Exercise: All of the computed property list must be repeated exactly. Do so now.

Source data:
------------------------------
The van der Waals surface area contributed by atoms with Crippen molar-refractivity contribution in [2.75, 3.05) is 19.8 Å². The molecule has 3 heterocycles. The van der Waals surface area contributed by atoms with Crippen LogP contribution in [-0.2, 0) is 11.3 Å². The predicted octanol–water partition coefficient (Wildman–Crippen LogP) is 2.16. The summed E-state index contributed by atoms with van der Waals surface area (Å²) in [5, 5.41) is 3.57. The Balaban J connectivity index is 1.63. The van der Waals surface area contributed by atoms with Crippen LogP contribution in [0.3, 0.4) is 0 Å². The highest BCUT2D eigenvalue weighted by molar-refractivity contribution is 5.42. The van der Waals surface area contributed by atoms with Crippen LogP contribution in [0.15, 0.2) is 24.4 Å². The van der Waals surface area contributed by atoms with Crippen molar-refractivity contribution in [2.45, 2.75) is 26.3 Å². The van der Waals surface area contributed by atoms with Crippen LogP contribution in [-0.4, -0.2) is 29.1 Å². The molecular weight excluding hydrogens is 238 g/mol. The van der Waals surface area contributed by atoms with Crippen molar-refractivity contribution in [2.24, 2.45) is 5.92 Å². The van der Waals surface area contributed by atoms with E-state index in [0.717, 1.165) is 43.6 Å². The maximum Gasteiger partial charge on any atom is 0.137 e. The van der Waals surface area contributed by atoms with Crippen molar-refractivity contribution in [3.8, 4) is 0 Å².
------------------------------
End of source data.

The van der Waals surface area contributed by atoms with Crippen molar-refractivity contribution in [2.75, 3.05) is 19.8 Å². The molecule has 3 heterocycles. The van der Waals surface area contributed by atoms with Crippen LogP contribution in [-0.2, 0) is 11.3 Å². The predicted octanol–water partition coefficient (Wildman–Crippen LogP) is 2.16. The summed E-state index contributed by atoms with van der Waals surface area (Å²) in [5, 5.41) is 3.57. The Balaban J connectivity index is 1.63. The van der Waals surface area contributed by atoms with Crippen LogP contribution in [0.3, 0.4) is 0 Å². The highest BCUT2D eigenvalue weighted by molar-refractivity contribution is 5.42. The van der Waals surface area contributed by atoms with Crippen LogP contribution in [0.15, 0.2) is 24.4 Å². The van der Waals surface area contributed by atoms with Crippen molar-refractivity contribution in [2.45, 2.75) is 26.3 Å². The van der Waals surface area contributed by atoms with Crippen LogP contribution in [-0.4, -0.2) is 29.1 Å². The molecular weight excluding hydrogens is 238 g/mol. The van der Waals surface area contributed by atoms with Crippen molar-refractivity contribution in [2.24, 2.45) is 5.92 Å². The van der Waals surface area contributed by atoms with E-state index in [0.717, 1.165) is 43.6 Å². The maximum Gasteiger partial charge on any atom is 0.137 e. The van der Waals surface area contributed by atoms with Crippen molar-refractivity contribution in [3.8, 4) is 0 Å².